An honorable priest offers “a little grace” to a down-and-out woman on “Sweet Rosalyn.” Other tunes mourn the carnage of war (“Redemption Days”) and the epidemic street violence that continues to claim young lives (“Love Is a Good Thing”). Crow regrets a European fling on “The Book” (“Sometimes we come to learn by mistake that the love you once made can’t be undone”), however . . .
“Home” finds the artist longing to awake in the embrace of a stranger. Similarly, “Ordinary Morning” describes the dawn following a one-night stand. “Maybe Angels” refers to “holy rollers” who “don’t know nothin’ ’bout saving me.” Crow admits “I still get stoned” on her ode to selfishness, “If It Makes You Happy.” Abortion is portrayed as a woman’s way to “take care of her own body” (“Hard to Make a Stand”). Other tracks allude to Ouija boards and booze.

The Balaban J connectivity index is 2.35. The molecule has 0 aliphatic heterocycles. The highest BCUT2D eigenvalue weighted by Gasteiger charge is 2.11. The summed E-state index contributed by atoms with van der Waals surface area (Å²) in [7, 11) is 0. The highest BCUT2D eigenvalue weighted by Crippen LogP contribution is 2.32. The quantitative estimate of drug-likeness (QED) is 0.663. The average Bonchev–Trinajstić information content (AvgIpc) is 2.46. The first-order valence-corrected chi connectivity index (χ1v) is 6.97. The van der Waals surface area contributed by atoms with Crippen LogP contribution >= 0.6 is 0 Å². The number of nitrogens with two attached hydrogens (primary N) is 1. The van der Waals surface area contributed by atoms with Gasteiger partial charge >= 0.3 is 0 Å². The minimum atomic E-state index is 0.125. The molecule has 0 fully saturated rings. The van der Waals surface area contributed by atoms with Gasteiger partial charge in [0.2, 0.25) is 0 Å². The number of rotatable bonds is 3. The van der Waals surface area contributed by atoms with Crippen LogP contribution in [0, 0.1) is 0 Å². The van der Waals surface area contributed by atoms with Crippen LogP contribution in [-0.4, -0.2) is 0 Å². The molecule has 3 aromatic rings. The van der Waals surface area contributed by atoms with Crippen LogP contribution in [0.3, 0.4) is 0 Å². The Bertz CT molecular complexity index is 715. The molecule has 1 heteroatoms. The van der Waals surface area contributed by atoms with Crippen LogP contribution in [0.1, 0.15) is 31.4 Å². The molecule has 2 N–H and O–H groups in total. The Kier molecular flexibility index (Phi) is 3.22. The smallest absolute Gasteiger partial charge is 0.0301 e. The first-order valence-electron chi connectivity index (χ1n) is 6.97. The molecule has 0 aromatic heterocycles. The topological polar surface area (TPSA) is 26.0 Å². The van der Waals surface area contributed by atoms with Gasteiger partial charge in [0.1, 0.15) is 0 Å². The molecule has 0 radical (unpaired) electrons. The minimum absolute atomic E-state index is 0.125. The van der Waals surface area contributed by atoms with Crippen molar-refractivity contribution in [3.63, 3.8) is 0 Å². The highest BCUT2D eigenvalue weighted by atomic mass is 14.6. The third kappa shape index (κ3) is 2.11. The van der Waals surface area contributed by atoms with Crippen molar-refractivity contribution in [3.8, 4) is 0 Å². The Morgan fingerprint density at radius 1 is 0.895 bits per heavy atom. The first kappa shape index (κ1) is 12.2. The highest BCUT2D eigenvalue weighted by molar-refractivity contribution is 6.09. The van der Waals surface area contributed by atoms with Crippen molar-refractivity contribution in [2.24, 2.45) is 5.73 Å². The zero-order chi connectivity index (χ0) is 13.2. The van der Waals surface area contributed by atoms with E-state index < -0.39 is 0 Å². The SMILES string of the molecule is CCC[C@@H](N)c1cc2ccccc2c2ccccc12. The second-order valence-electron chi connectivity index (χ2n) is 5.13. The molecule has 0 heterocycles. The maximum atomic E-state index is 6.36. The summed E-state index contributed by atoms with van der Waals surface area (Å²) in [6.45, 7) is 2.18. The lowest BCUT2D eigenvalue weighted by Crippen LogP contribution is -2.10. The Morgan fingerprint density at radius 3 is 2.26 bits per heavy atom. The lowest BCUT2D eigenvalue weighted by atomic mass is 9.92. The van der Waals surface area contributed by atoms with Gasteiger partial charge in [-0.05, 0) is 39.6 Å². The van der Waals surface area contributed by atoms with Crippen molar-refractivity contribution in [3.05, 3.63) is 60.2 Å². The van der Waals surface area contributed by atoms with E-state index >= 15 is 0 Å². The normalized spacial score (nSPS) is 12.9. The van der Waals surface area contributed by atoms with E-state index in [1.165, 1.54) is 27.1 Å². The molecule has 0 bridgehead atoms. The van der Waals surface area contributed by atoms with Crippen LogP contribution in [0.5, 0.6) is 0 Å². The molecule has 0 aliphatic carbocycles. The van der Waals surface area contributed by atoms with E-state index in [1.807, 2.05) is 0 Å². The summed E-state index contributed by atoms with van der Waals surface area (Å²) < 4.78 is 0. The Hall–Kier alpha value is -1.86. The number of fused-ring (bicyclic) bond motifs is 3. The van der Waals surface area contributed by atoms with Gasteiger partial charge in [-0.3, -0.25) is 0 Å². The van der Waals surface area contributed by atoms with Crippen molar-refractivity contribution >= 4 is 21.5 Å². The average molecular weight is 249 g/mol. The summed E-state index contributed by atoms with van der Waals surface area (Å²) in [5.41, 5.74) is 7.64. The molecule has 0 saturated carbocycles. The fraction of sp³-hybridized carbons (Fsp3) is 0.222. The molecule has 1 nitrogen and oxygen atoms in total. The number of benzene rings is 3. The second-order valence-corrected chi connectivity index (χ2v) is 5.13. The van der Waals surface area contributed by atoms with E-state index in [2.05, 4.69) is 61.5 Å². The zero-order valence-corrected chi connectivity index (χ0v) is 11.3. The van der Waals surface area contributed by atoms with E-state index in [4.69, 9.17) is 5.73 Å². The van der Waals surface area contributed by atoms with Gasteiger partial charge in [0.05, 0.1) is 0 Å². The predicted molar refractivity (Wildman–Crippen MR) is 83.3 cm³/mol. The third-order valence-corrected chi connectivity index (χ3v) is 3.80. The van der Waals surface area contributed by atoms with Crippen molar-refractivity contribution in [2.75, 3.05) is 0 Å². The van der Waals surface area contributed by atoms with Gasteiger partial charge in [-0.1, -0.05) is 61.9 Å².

The Grammy winner’s follow-up to her 6-million-selling Tuesday Night Music Club is nothing to crow about. Problems outweigh praises. Despite a social consciousness, this project’s approach to religion and sexual ethics is inconsistent at best.